A meta-analysis of thyroid-related traits reveals novel loci and gender-specific differences in the regulation of thyroid function

McCarthy, M.I. et al. (2013) A meta-analysis of thyroid-related traits reveals novel loci and gender-specific differences in the regulation of thyroid function. PLoS Genetics, 9(2), e1003266. (doi: 10.1371/journal.pgen.1003266)

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Thyroid hormone is essential for normal metabolism and development, and overt abnormalities in thyroid function lead to common endocrine disorders affecting approximately 10% of individuals over their life span. In addition, even mild alterations in thyroid function are associated with weight changes, atrial fibrillation, osteoporosis, and psychiatric disorders. To identify novel variants underlying thyroid function, we performed a large meta-analysis of genome-wide association studies for serum levels of the highly heritable thyroid function markers TSH and FT4, in up to 26,420 and 17,520 euthyroid subjects, respectively. Here we report 26 independent associations, including several novel loci for TSH (PDE10A, VEGFA, IGFBP5, NFIA, SOX9, PRDM11, FGF7, INSR, ABO, MIR1179, NRG1, MBIP, ITPK1, SASH1, GLIS3) and FT4 (LHX3, FOXE1, AADAT, NETO1/FBXO15, LPCAT2/CAPNS2). Notably, only limited overlap was detected between TSH and FT4 associated signals, in spite of the feedback regulation of their circulating levels by the hypothalamic-pituitary-thyroid axis. Five of the reported loci (PDE8B, PDE10A, MAF/LOC440389, NETO1/FBXO15, and LPCAT2/CAPNS2) show strong gender-specific differences, which offer clues for the known sexual dimorphism in thyroid function and related pathologies. Importantly, the TSH-associated loci contribute not only to variation within the normal range, but also to TSH values outside the reference range, suggesting that they may be involved in thyroid dysfunction. Overall, our findings explain, respectively, 5.64% and 2.30% of total TSH and FT4 trait variance, and they improve the current knowledge of the regulation of hypothalamic-pituitary-thyroid axis function and the consequences of genetic variation for hypo- or hyperthyroidism.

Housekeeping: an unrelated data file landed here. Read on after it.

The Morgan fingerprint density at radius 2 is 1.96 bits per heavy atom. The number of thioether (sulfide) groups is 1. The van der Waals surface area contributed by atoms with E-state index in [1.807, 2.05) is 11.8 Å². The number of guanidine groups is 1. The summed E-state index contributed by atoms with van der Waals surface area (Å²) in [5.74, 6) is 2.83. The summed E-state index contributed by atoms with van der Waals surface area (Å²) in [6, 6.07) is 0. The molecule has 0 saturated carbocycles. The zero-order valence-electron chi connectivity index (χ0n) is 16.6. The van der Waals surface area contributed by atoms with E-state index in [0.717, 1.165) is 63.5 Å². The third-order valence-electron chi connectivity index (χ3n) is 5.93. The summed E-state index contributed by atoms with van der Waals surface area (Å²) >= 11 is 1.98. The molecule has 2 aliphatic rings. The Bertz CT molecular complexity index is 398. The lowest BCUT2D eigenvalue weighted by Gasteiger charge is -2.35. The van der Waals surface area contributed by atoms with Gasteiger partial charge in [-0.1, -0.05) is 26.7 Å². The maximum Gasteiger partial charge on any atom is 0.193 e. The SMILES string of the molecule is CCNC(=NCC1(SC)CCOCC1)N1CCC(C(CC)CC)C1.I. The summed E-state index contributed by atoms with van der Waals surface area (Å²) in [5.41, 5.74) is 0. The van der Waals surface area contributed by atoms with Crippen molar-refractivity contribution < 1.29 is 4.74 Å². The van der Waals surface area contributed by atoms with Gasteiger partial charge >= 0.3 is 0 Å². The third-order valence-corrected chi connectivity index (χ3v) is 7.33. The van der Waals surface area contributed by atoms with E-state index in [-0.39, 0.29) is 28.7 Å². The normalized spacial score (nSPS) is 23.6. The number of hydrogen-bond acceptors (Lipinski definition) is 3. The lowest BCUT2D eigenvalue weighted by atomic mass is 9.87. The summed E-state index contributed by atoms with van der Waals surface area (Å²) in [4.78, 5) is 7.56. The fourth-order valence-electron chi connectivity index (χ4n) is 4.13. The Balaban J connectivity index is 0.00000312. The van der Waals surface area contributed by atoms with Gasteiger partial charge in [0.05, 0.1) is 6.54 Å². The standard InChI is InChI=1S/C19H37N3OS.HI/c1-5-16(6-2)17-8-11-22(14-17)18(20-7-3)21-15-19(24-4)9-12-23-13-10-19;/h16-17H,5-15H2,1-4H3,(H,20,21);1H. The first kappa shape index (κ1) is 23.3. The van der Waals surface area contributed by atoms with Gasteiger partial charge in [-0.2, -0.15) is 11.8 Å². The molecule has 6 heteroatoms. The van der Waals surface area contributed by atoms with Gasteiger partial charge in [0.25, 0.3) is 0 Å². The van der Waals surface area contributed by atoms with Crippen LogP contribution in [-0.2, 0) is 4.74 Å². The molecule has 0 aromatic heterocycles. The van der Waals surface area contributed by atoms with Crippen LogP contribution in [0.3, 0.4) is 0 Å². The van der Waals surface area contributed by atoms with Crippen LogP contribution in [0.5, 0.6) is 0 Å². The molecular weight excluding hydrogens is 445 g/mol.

Item Type:Articles
Glasgow Author(s) Enlighten ID:Stott J, Professor David and Ford, Professor Ian and Sattar, Professor Naveed
Authors: McCarthy, M.I., Porcu, E., Medici, M., Pistis, G., Volpato, C.B., Wilson, S.G., Cappola, A.R., Bos, S.D., Deelen, J., den Heijer, M., Freathy, R.M., Lahti, J., Liu, C., Lopez, L.M., Nolte, I.M., O'Connell, J.R., Tanaka, T., Trompet, S., Arnold, A., Bandinelli, S., Beekman, M., Böhringer, S., Brown, S.J., Buckley, B.M., Camaschella, C., de Craen, A.J.M., Davies, G., de Visser, M.C.H., Ford, I., Forsen, T., Frayling, T.M., Fugazzola, L., Gögele, M., Hattersley, A.T., Hermus, A.R., Hofman, A., Houwing-Duistermaat, J.J., Jensen, R.A., Kajantie, E., Kloppenburg, M., Lim, E.M., Masciullo, C., Mariotti, S., Minelli, C., Mitchell, B.D., Nagaraja, R., Netea-Maier, R.T., Palotie, A., Persani, L., Piras, M.G., Psaty, B.M., Räikkönen, K., Richards, J.B., Rivadeneira, F., Sala, C., Sabra, M.M., Sattar, N., Shields, B.M., Soranzo, N., Starr, J.M., Stott, D.J., Sweep, F.C.G.J., Usala, G., van der Klauw, M.M., van Heemst, D., van Mullem, A., H.Vermeulen, S., Visser, W.E., Walsh, J.P., Westendorp, R.G.J., Widen, E., Zhai, G., Cucca, F., Deary, I.J., Eriksson, J.G., Ferrucci, L., Fox, C.S., Jukema, J.W., Kiemeney, L.A., Pramstaller, P.P., Schlessinger, D., Shuldiner, A.R., Slagboom, E.P., Uitterlinden, A.G., Vaidya, B., Visser, T.J., Wolffenbuttel, B.H.R., Meulenbelt, I., Rotter, J.I., Spector, T.D., Hicks, A.A., Toniolo, D., Sanna, S., Peeters, R.P., and Naitza, S.
Subjects:R Medicine > R Medicine (General)
College/School:College of Medical Veterinary and Life Sciences > School of Health & Wellbeing > Robertson Centre
College of Medical Veterinary and Life Sciences > School of Cardiovascular & Metabolic Health
Journal Name:PLoS Genetics
Publisher:Public Library of Science
Copyright Holders:Copyright © 2013 The Authors
First Published:First published in PLoS Genetics 9(2):e1003266
Publisher Policy:Reproduced under a Creative Commons License

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